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It started out like any other routine day.  Up early, shower, comb the hair, brush the teeth, start up the automobile and head out enroute to various scheduled appointments.

Except on this day Marcia Brandon was guilty of listening to the radio as she fidgeted with the automobile controls and multitasked down the highway.  The preening on the road was a costly lesson as she drove distracted, lost in thought on the road.

Because on this day the 82-year old woman was cited by Oregon State Police (OSP) for driving 110 mph in a 55 mph zone on Highway 26 west of Gresham.  That’s correct 110 mph!  When the OSP trooper finally overtook the hulking Pontiac Bonneville and was able to pull over Marcia Brandon (did I already state she was 82 years old?) she stated that she wasn’t aware she was driving that fast.  In fact, she had no idea that the car’s hazard lights were blinking on either as she whizzed past other traffic.

Ms Brandon was cited for Violation of the Basic Rule – 110 mph in a 55 mph speed zone.

Convictions for driving over 100 mph now carry a mandatory minimum 30 – 90 day suspension in addition to a $1,103 fine.  Since 2006, with the stronger law and penalties, drivers traveling 100 mph or faster have decreased.  In 2009, troopers cited 298 drivers for traveling 100 mph or faster on Oregon highways, an approximate 21% decrease from 2008 (376 drivers cited) and 45% since 2006 (537 drivers cited).  In 2009 DMV noted 313 drivers received court ordered suspensions for driving over 100 mph, 366 court ordered suspensions in 2008, and 428 court ordered suspensions in 2007.

But, this isn’t my main point.  After a quick scan of the OSP site, Ms Brandon is in good company!  I’m alarmed at the number of age impaired driving accidents over the last 30 days and this is just a small sampling of the accidents:

  1. Roy Lester Shideler (age 82) – driving on a suspended  WA. license traveled into the ditch on Hwy 395 and was ejected from the vehicle and died.
  2. Irma Crumrine (age 81) pulled in front of a vehicle on Hwy 97 and seven people were injured.  All survived.
  3. Sandra Boehme (age 66) traveled across the center line striking a pickup which then created two other vehicles to crash.  All survived.
  4. Delia Le Blue (age 78) collided with a van making a left hand turn on Hwy 26 resulting in serious injuries.
  5. Clinton Deshazer (age 71) for unknown reasons crossed the centerline and collided with a semi-truck which resulted in serious injuries.

It turns out the fastest growing segment of the driving population are seniors who make up 9% (about 19 million) of the nation’s drivers. This figure is expected to jump to more than 30 million drivers by 2020.  Drivers aged 75 and older have a 37% higher crash rate than younger drivers, according to the Elder Law Journal, published by the College of Law at the University of Illinois at Urbana-Champaign.  And with the exception of teenage drivers, seniors have the highest probability of death resulting from an auto-related accident of any age group.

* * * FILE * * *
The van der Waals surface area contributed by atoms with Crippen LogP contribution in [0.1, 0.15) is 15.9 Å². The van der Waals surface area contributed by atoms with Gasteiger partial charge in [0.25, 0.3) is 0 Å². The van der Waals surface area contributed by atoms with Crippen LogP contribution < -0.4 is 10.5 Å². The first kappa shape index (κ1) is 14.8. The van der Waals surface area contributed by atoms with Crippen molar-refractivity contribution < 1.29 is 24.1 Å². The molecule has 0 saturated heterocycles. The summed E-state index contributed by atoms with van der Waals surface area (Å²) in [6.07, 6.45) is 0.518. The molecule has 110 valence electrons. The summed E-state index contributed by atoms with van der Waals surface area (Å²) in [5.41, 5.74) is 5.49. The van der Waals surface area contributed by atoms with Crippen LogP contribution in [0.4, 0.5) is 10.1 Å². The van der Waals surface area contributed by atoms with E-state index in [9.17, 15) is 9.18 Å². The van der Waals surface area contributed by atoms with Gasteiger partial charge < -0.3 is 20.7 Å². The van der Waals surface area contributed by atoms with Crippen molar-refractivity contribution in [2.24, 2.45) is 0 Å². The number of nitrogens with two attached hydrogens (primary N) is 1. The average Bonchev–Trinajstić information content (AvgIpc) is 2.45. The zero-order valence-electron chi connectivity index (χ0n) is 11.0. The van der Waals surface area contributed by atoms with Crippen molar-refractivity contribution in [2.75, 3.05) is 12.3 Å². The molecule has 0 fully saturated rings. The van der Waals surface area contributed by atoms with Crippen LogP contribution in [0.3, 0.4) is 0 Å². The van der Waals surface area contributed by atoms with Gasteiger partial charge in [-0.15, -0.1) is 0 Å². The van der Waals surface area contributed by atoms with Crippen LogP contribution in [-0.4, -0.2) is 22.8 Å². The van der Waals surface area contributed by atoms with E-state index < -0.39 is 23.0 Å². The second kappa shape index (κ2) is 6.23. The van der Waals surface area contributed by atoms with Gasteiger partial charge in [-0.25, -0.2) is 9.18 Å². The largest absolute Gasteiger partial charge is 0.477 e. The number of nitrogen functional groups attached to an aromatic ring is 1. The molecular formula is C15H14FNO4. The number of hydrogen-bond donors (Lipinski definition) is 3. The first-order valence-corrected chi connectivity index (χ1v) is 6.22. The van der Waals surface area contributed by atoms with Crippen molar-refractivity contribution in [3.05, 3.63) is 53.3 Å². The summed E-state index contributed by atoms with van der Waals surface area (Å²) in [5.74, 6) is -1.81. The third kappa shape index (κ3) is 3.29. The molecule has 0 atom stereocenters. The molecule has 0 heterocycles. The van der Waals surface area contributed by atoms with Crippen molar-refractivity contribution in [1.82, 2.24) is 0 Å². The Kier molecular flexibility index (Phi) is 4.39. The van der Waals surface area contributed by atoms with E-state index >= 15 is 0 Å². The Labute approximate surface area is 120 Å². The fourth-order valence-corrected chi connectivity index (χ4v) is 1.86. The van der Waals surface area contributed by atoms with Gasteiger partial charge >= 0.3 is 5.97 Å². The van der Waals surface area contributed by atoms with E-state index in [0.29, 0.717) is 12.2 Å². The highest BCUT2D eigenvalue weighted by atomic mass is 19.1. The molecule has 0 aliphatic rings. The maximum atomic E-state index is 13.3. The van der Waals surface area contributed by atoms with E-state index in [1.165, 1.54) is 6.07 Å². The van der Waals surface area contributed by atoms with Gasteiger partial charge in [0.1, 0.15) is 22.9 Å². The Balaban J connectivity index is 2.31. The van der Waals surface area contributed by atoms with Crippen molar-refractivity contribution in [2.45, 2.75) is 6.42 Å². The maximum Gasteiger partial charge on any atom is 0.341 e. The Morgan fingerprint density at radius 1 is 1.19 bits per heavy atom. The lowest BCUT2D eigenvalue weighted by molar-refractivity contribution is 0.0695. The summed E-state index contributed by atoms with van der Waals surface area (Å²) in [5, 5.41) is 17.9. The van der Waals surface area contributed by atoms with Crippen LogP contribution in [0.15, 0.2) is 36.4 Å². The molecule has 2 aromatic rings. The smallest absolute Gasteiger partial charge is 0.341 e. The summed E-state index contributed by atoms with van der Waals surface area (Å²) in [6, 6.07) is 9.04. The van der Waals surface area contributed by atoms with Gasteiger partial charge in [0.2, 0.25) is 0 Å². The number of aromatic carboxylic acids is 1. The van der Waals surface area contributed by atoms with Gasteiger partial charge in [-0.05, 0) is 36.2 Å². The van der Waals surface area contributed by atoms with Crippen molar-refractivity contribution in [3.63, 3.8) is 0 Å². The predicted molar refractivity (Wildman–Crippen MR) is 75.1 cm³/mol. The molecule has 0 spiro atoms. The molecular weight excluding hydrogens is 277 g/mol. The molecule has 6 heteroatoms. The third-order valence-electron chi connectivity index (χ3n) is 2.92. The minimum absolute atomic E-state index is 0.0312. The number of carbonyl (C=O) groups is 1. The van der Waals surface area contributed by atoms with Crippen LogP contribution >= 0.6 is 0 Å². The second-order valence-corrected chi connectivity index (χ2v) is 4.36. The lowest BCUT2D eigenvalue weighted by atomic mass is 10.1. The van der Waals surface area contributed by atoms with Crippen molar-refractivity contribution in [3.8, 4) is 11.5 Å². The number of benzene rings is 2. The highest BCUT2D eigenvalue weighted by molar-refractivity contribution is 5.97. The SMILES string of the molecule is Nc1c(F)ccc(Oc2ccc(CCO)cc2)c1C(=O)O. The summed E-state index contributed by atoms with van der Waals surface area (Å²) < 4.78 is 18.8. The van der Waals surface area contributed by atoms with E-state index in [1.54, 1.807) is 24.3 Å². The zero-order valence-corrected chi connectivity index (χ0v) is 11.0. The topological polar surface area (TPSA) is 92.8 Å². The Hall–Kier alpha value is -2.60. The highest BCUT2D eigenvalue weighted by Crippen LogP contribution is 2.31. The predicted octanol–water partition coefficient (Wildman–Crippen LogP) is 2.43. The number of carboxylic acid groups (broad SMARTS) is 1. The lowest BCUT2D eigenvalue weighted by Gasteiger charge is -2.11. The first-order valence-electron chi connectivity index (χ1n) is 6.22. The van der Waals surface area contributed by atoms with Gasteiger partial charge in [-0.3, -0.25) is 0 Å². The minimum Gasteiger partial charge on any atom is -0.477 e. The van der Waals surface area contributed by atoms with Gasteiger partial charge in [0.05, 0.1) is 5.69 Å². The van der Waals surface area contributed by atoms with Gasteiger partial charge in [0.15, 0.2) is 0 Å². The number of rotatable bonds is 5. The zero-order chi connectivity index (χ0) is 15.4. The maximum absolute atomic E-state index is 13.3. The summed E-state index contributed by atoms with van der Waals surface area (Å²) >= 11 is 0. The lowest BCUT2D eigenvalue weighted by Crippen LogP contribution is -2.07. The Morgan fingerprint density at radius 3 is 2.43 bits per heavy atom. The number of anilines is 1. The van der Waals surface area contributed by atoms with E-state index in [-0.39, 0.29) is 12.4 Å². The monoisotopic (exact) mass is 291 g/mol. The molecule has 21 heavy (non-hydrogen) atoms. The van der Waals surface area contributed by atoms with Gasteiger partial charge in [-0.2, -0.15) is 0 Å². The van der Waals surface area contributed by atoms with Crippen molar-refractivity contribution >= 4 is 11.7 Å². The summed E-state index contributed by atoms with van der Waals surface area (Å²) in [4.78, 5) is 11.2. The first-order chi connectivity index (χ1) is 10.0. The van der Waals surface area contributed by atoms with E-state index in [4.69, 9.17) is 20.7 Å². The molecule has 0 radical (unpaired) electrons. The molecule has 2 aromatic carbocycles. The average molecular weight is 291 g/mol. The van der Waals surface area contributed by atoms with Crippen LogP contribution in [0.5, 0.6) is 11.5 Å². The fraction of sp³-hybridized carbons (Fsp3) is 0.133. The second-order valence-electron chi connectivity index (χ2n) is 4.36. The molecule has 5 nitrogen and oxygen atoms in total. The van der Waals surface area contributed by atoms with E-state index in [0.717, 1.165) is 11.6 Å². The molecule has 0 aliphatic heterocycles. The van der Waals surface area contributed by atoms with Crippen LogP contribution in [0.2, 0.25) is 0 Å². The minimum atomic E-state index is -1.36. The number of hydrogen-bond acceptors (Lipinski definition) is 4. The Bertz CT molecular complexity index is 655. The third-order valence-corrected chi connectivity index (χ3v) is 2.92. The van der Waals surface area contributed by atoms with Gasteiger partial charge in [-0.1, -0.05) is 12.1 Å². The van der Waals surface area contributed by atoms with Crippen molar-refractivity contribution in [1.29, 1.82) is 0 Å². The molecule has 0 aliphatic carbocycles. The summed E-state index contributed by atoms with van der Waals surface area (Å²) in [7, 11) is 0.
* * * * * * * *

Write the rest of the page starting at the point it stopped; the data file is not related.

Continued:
Sure, age alone does not determine a person’s ability to operate an automobile, but evidence suggests that certain characteristics associated with aging impair driving performance.

I acknowledge that independence of senior drivers is very important and fundamental to maintaining our freedoms, but I’m not sure the state/DMV tests are doing enough for road safety when an 82 year old is licensed and feels empowered or unrestricted to travel 110 mph on her way to errands.

Why so many age related vehicle accidents when by law Oregon drivers aged 50 and up must undergo a vision test verifying they can safely scan and traverse the roads?  The testing must occur upon license renewal and every eight years thereafter.

Given the aging population trends there needs to be more done by DMV in validating an aged driver’s abilities.

UPDATE: October 26, 2010 – Just yesterday, Martha Lockhart (age 82, from Olivehurst, CA.) stopped near Toledo on Hwy 229 at the intersection of Hwy 20.  For some unknown reason she pulled out into the path of a semi-truck which was pulling empty pole trailers.  The collision flipped the trailers which in turn collided with a Chevy truck registered to Oregon State and was being driven by Oregon Department of Fish & Wildlife (ODFW) employee Tamara Elizabeth Wagner (age 52) who was pronounced deceased at the scene.  Ms Lockhart and the truck driver received non-life threatening injuries.

Photo courtesy of: The Incredible Hulk from The Super-Hero Squad Show, © Marvel Entertainment

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Harley-Davidson has shown superb marketing prowess in the motorcycling industry with some absolutely brilliant campaigns, but could someone tell me what the exec’s were thinking of with this one on the right?